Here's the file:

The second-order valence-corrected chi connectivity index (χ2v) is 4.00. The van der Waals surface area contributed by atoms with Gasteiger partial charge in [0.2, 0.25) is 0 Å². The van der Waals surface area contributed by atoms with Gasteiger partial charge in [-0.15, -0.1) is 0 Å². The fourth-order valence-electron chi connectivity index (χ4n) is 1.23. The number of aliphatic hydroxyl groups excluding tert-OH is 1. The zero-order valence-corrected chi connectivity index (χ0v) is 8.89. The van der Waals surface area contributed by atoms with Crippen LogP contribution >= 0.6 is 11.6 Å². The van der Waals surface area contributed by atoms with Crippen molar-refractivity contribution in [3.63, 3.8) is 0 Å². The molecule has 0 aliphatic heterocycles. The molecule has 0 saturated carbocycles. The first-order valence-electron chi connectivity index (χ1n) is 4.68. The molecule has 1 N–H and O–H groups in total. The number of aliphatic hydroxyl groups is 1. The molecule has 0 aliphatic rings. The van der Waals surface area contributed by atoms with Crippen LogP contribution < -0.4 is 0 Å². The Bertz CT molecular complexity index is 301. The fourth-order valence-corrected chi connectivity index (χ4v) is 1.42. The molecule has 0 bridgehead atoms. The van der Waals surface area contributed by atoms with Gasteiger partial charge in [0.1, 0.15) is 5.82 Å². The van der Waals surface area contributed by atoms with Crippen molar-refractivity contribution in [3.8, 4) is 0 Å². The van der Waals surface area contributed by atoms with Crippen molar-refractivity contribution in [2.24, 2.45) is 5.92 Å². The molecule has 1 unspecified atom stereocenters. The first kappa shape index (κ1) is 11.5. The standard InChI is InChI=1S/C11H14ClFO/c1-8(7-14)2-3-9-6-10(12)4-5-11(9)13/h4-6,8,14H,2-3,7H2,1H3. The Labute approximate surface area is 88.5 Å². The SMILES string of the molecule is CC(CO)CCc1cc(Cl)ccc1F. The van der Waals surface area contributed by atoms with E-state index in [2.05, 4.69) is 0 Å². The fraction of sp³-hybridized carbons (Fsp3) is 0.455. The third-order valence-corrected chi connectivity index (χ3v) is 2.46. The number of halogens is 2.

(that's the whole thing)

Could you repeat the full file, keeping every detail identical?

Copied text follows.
The second-order valence-corrected chi connectivity index (χ2v) is 4.00. The van der Waals surface area contributed by atoms with Gasteiger partial charge in [0.2, 0.25) is 0 Å². The van der Waals surface area contributed by atoms with Gasteiger partial charge in [-0.15, -0.1) is 0 Å². The fourth-order valence-electron chi connectivity index (χ4n) is 1.23. The number of aliphatic hydroxyl groups excluding tert-OH is 1. The zero-order valence-corrected chi connectivity index (χ0v) is 8.89. The van der Waals surface area contributed by atoms with Crippen LogP contribution >= 0.6 is 11.6 Å². The van der Waals surface area contributed by atoms with Crippen molar-refractivity contribution in [3.63, 3.8) is 0 Å². The molecule has 0 aliphatic heterocycles. The molecule has 0 saturated carbocycles. The first-order valence-electron chi connectivity index (χ1n) is 4.68. The molecule has 1 N–H and O–H groups in total. The number of aliphatic hydroxyl groups is 1. The molecule has 0 aliphatic rings. The van der Waals surface area contributed by atoms with Crippen LogP contribution < -0.4 is 0 Å². The Bertz CT molecular complexity index is 301. The fourth-order valence-corrected chi connectivity index (χ4v) is 1.42. The molecule has 0 bridgehead atoms. The van der Waals surface area contributed by atoms with Gasteiger partial charge in [0.1, 0.15) is 5.82 Å². The van der Waals surface area contributed by atoms with Crippen molar-refractivity contribution in [3.8, 4) is 0 Å². The van der Waals surface area contributed by atoms with Crippen molar-refractivity contribution in [2.24, 2.45) is 5.92 Å². The molecule has 1 unspecified atom stereocenters. The first kappa shape index (κ1) is 11.5. The standard InChI is InChI=1S/C11H14ClFO/c1-8(7-14)2-3-9-6-10(12)4-5-11(9)13/h4-6,8,14H,2-3,7H2,1H3. The Labute approximate surface area is 88.5 Å². The SMILES string of the molecule is CC(CO)CCc1cc(Cl)ccc1F. The van der Waals surface area contributed by atoms with E-state index in [2.05, 4.69) is 0 Å². The fraction of sp³-hybridized carbons (Fsp3) is 0.455. The third-order valence-corrected chi connectivity index (χ3v) is 2.46. The number of halogens is 2.